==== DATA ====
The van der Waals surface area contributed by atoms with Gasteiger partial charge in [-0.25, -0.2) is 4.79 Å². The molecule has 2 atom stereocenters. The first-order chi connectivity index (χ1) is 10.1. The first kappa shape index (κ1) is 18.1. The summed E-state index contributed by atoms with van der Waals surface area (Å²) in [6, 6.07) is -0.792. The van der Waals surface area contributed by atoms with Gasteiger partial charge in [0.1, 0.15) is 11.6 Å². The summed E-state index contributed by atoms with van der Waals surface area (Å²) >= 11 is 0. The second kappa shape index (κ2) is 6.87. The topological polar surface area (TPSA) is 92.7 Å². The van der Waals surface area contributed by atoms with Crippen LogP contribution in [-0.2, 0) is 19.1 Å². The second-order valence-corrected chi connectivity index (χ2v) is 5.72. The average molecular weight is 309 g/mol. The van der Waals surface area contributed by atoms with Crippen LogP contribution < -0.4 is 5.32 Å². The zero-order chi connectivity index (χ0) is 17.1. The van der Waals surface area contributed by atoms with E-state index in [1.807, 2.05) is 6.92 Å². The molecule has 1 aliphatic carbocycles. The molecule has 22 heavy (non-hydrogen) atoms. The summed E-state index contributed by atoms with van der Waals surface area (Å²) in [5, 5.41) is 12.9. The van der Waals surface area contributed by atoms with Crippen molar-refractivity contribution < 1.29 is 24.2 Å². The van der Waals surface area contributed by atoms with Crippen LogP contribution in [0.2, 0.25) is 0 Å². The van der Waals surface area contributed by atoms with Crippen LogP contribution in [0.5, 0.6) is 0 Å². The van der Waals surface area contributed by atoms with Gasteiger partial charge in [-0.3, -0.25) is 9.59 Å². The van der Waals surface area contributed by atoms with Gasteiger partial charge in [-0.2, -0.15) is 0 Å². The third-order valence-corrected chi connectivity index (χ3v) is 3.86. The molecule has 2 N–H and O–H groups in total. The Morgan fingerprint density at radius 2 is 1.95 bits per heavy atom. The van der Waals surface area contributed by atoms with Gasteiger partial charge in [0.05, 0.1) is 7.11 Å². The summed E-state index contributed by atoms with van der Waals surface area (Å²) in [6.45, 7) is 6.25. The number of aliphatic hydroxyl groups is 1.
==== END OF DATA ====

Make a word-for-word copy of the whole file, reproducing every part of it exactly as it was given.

The van der Waals surface area contributed by atoms with Gasteiger partial charge in [-0.25, -0.2) is 4.79 Å². The molecule has 2 atom stereocenters. The first-order chi connectivity index (χ1) is 10.1. The first kappa shape index (κ1) is 18.1. The summed E-state index contributed by atoms with van der Waals surface area (Å²) in [6, 6.07) is -0.792. The van der Waals surface area contributed by atoms with Gasteiger partial charge in [0.1, 0.15) is 11.6 Å². The summed E-state index contributed by atoms with van der Waals surface area (Å²) >= 11 is 0. The second kappa shape index (κ2) is 6.87. The topological polar surface area (TPSA) is 92.7 Å². The van der Waals surface area contributed by atoms with Crippen LogP contribution in [-0.2, 0) is 19.1 Å². The second-order valence-corrected chi connectivity index (χ2v) is 5.72. The average molecular weight is 309 g/mol. The van der Waals surface area contributed by atoms with Crippen LogP contribution < -0.4 is 5.32 Å². The zero-order chi connectivity index (χ0) is 17.1. The van der Waals surface area contributed by atoms with E-state index in [1.807, 2.05) is 6.92 Å². The molecule has 1 aliphatic carbocycles. The molecule has 22 heavy (non-hydrogen) atoms. The summed E-state index contributed by atoms with van der Waals surface area (Å²) in [5, 5.41) is 12.9. The van der Waals surface area contributed by atoms with Crippen molar-refractivity contribution < 1.29 is 24.2 Å². The van der Waals surface area contributed by atoms with Crippen LogP contribution in [0.2, 0.25) is 0 Å². The van der Waals surface area contributed by atoms with Crippen LogP contribution in [0.5, 0.6) is 0 Å². The van der Waals surface area contributed by atoms with Gasteiger partial charge in [-0.3, -0.25) is 9.59 Å². The van der Waals surface area contributed by atoms with Gasteiger partial charge in [-0.2, -0.15) is 0 Å². The third-order valence-corrected chi connectivity index (χ3v) is 3.86. The molecule has 2 N–H and O–H groups in total. The Morgan fingerprint density at radius 2 is 1.95 bits per heavy atom. The van der Waals surface area contributed by atoms with Gasteiger partial charge in [0.05, 0.1) is 7.11 Å². The summed E-state index contributed by atoms with van der Waals surface area (Å²) in [6.45, 7) is 6.25. The number of aliphatic hydroxyl groups is 1.